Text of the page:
Dear Carol Goar and Susan Delacourt:
Loved your pieces on political spin and the need to try something different! We're on the same page, as you'll see in a moment; first let me make it clear why it is I'm writing to you:
I know what that "something different" looks like and I can tell you, it's pretty cool.
But you deserve to know why you should trust me on this. After all, I'm not a top political organizer; nobody pays me big bucks to do presentations, nor am I on any politician's speed dial. I'm just a social entrepreneur, bringing people together to build something greater than the sum of its parts.
I'm not overly fond of tooting my own horn (which probably explains a few things) so I hope you'll indulge me if I use an anecdote to shed light on what it is I offer:
I was out for coffee with an old Queen's Park friend yesterday when the topic of mental health came up. With a wide-eyed look, she recalled a chat we'd had three years ago where I suggested mental health (specifically in how it relates to cognitive labour, political engagement and how it's mirrored in the growth of online platforms like e-government) was going to be a hot topic in short order. She'd given me the verbal equivalent of a pat on the head and politely told me to keep dreaming.
She wasn't the only one.
At the same time I doing rounds of major and minor Government Relations firms, explaining to them how the broader social application of mental health was soon to be a big deal and that, if they started laying track early, they could get ahead of the curve in both creating shared solutions and leading their competitors. None of them could see the emerging picture; every last one of them told me they didn't see where the Return on Investment could be; they encouraged me to give up the pursuit and focus on something more tangible.
Today, my friend can't escape mental health as a topic - The Agenda is dedicating time to mental health, the Economic Club of Canada is exploring the critical impact of mental health on the economy, the Federal government has implemented voluntary Psychological Health and Safety Workplace Standards.
My friend was less politely condescending yesterday. Instead, she asked: "How did you know?"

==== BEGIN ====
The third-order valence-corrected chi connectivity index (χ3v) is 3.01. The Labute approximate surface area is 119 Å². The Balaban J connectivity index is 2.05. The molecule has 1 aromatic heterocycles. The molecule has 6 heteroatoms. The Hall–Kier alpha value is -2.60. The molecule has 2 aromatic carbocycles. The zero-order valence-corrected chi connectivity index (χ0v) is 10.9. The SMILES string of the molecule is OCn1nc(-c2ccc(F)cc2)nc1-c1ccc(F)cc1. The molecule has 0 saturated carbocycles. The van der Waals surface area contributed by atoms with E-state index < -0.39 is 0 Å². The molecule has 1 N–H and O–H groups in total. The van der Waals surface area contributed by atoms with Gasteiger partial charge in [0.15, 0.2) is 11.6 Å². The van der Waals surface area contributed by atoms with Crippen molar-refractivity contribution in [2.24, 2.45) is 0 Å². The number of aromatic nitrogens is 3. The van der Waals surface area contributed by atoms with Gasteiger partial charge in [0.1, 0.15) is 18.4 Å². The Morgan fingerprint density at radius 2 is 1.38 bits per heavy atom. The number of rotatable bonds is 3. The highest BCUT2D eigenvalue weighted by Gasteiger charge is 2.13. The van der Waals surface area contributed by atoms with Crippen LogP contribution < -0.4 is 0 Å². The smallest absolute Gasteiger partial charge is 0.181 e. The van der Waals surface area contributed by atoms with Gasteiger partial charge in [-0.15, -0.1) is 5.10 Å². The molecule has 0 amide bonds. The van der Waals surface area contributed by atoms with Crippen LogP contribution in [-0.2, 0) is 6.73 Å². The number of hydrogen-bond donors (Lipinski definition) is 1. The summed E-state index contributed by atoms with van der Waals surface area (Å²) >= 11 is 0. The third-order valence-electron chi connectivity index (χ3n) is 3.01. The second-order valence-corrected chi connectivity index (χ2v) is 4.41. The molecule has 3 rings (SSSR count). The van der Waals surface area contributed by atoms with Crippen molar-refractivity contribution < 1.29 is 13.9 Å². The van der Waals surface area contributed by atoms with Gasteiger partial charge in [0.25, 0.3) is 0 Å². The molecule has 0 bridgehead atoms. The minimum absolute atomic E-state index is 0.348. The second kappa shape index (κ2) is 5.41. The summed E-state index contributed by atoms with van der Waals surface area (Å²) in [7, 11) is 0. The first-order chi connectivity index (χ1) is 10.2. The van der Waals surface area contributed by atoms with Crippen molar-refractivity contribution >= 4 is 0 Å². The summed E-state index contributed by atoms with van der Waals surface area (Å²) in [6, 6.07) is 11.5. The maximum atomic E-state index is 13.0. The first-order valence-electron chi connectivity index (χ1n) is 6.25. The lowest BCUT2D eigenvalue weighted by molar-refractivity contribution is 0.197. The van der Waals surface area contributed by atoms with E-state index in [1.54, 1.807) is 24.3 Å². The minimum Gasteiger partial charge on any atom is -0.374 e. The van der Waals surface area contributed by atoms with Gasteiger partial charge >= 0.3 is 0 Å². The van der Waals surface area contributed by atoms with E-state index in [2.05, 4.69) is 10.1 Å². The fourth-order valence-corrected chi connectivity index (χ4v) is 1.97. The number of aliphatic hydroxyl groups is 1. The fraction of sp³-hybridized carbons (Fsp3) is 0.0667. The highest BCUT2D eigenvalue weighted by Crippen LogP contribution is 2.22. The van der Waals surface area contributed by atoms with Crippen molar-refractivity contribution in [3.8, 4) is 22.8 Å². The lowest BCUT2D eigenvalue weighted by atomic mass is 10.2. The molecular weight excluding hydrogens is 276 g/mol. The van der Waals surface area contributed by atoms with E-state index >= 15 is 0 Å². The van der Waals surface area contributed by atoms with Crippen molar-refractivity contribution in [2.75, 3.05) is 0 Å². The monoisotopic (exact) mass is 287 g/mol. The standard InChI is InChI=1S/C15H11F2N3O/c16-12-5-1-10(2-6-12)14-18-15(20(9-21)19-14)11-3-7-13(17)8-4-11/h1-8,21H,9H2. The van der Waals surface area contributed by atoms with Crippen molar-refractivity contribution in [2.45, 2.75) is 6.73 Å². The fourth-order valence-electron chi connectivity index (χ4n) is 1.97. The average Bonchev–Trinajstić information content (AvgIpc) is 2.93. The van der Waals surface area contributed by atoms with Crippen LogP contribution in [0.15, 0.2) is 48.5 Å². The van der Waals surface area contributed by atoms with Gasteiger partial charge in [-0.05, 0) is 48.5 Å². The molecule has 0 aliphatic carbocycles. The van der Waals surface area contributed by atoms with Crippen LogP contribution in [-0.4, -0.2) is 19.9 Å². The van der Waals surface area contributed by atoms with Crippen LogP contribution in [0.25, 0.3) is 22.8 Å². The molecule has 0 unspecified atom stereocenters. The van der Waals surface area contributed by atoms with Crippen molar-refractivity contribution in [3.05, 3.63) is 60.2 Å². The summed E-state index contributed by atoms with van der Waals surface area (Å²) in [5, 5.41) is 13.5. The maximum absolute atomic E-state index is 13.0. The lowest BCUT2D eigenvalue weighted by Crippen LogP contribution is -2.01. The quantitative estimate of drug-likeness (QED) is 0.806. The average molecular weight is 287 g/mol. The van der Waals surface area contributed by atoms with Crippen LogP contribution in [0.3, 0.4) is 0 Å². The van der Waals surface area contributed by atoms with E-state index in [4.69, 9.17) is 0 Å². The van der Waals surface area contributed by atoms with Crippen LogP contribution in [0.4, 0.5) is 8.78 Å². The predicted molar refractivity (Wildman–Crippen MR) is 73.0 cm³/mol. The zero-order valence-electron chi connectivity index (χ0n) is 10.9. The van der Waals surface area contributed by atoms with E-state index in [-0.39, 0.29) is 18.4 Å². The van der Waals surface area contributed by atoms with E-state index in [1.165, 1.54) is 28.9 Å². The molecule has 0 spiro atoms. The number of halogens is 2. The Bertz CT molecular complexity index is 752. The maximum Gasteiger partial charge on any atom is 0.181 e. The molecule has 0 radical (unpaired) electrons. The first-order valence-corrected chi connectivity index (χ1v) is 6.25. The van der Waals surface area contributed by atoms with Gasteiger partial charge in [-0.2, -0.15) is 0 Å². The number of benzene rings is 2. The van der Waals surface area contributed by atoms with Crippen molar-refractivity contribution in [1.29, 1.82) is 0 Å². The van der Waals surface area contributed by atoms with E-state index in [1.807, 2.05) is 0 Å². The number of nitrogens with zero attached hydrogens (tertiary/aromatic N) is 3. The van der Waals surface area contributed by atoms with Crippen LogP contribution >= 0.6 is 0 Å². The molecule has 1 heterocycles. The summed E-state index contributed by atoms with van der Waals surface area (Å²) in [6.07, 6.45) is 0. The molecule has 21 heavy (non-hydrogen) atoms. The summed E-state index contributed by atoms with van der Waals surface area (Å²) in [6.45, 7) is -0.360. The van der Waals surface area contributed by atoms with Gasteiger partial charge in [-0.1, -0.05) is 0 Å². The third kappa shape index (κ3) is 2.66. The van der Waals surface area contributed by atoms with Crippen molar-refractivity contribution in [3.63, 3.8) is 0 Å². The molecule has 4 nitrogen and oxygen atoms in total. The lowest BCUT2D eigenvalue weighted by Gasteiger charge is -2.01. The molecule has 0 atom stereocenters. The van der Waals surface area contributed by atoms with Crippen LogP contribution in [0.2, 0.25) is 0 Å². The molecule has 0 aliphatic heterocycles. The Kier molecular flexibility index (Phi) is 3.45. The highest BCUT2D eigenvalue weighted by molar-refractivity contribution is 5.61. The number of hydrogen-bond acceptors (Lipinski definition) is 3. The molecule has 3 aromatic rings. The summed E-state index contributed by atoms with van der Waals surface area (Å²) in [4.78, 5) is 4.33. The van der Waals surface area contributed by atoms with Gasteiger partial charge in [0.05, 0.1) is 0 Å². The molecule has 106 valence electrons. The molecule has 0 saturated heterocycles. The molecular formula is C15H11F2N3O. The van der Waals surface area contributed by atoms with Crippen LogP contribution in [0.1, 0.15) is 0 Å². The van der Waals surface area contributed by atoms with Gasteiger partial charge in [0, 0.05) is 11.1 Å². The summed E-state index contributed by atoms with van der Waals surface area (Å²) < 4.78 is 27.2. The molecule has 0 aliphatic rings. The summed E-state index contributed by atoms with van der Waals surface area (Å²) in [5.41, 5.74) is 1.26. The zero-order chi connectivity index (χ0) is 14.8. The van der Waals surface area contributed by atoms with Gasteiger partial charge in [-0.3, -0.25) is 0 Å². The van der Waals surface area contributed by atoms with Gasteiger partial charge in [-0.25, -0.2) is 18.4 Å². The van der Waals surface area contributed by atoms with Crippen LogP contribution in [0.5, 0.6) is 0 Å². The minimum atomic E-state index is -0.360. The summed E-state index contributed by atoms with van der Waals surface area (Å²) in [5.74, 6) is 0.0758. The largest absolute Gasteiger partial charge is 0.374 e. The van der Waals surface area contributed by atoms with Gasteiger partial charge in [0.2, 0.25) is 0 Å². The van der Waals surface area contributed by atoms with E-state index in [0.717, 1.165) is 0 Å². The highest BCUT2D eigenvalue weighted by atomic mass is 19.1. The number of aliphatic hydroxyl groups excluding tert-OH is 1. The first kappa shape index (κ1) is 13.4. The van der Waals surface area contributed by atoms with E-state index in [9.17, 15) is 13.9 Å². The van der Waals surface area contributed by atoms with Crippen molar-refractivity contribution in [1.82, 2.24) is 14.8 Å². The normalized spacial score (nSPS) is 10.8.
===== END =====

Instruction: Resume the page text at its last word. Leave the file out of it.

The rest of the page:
End of anecdote. Now, here's an example of where our thought processes align:
“When 40 per cent of the population isn’t voting, the results are wildly unrepresentative of the people,” he acknowledged. “But we don’t know what the driver of that is.”
WAKATA: Tragedy of the House of Commons
If it is true that the communications pros and advertisers have taken over politics, I am intrigued by how they have failed to come up with new ideas in the business of explaining politics and government to the public.
WAKATA: Political Delusion
So maybe it is time for the pros to come up with some new ideas, a spark or two of creativity and yes, maybe even a few laughs.
WAKATA: Ontario Premier Dalton McGuinty brought value add to his last campaign with a brilliant Bollywood-styled rally that delivered on his themes of diversity, strength and moving forward together while also wooing target audiences and creating a memorable experience for the province. and The Best Consultants Are Yet To Come and The Party That Listens
There’s an obvious reply, I guess, to this complaint about no new ideas in political spin. Creativity is risky, and politics can be remarkably risk-averse.
It’s not just Liberal-leader-to-be Justin Trudeau, either, and his advocacy of Wilfrid Laurier’s “sunny ways.”
WAKATA: by fully letting go of the methodology of a Stephen Harper or a Tim Hudak or even a Thomas Mulcair, other avenues will reveal themselves to you.
And my favourite:
The session that most intrigues me, though, is on the “electoral alchemy” of political advertising, communication and spin.
WAKATA: Political alchemy (converting the staunchest of conservatives into progressives) is a tougher challenge requiring a greater dedication of self - but it is possible.
As you can see, I've spent some time thinking about the issues that sparked the Spur Festival, both directly and indirectly. There's a lot of material, to be sure; the reach of your pyramid is limited to the size of your base. I feel this depth has given me some pretty good perspective on what comes next; given my past experience I'm pretty confident in that insight, too.
If I've learned anything, though, it's that you can't force people to connect the dots; fear and anger can be forced, but hope has to emerge from within. The best one can do is open the door. It's kinda why the quick and easy path of political attacks dominate the field.
There is much to be hopeful about in the picture that's emerging; many of the challenges we're hung up on will in fact turn out to be powerful opportunities for growth and innovation. We three could have a fascinating but challenging conversation about this that would benefit both of us.
I could give you a call but I can't force you to answer, so we'll leave it at this - whenever you're ready, I'm not hard to find.
Apologies to Susan - I opened her link, read her piece and then immediately started looking for additional pieces. Because the idea that got me thinking was tied to Carol's name and I wanted to whip this off before a meeting, I missed a significant detail.
Lesson learned! It just goes to show why taking the time to study the broader context is so important.
@SusanDelacourt @SpurFest here's an open response to the Twitter-shy Ms. Goar: http://cce-wakata.blogspot.ca/2013/04/carol-goar-we-should-talk.html … there's a fascinating convo to be had!